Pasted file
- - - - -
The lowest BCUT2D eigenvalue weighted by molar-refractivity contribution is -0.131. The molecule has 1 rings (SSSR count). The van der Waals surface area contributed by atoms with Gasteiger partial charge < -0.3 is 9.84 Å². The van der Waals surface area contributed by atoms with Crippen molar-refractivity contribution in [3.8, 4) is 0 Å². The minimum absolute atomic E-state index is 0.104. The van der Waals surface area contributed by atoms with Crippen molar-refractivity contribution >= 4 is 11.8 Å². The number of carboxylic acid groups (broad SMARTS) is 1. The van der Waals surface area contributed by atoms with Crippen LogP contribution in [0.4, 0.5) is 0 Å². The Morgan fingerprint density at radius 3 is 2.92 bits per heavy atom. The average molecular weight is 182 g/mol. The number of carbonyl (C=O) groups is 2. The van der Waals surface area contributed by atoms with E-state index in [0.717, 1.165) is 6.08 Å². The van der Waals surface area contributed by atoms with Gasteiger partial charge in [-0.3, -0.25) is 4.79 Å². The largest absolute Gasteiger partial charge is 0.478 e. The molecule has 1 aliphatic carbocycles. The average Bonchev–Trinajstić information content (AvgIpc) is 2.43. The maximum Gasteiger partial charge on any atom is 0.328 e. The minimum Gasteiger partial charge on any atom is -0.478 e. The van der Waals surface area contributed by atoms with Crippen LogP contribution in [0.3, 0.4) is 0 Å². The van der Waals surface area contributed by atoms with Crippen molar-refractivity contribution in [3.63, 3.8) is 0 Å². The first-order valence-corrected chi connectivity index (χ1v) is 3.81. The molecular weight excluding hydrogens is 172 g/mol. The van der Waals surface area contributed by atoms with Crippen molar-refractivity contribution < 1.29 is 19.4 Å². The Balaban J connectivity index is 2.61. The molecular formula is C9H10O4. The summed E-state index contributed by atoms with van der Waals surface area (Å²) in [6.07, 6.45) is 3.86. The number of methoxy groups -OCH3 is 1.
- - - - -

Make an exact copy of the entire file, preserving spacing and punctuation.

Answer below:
The lowest BCUT2D eigenvalue weighted by molar-refractivity contribution is -0.131. The molecule has 1 rings (SSSR count). The van der Waals surface area contributed by atoms with Gasteiger partial charge < -0.3 is 9.84 Å². The van der Waals surface area contributed by atoms with Crippen molar-refractivity contribution in [3.8, 4) is 0 Å². The minimum absolute atomic E-state index is 0.104. The van der Waals surface area contributed by atoms with Crippen molar-refractivity contribution >= 4 is 11.8 Å². The number of carboxylic acid groups (broad SMARTS) is 1. The van der Waals surface area contributed by atoms with Crippen LogP contribution in [0.4, 0.5) is 0 Å². The Morgan fingerprint density at radius 3 is 2.92 bits per heavy atom. The average molecular weight is 182 g/mol. The number of carbonyl (C=O) groups is 2. The van der Waals surface area contributed by atoms with E-state index in [0.717, 1.165) is 6.08 Å². The van der Waals surface area contributed by atoms with Gasteiger partial charge in [-0.3, -0.25) is 4.79 Å². The largest absolute Gasteiger partial charge is 0.478 e. The molecule has 1 aliphatic carbocycles. The average Bonchev–Trinajstić information content (AvgIpc) is 2.43. The maximum Gasteiger partial charge on any atom is 0.328 e. The minimum Gasteiger partial charge on any atom is -0.478 e. The van der Waals surface area contributed by atoms with Crippen LogP contribution in [0.3, 0.4) is 0 Å². The van der Waals surface area contributed by atoms with Crippen molar-refractivity contribution in [3.63, 3.8) is 0 Å². The first-order valence-corrected chi connectivity index (χ1v) is 3.81. The molecular weight excluding hydrogens is 172 g/mol. The van der Waals surface area contributed by atoms with Crippen molar-refractivity contribution < 1.29 is 19.4 Å². The Balaban J connectivity index is 2.61. The molecular formula is C9H10O4. The summed E-state index contributed by atoms with van der Waals surface area (Å²) in [6.07, 6.45) is 3.86. The number of methoxy groups -OCH3 is 1.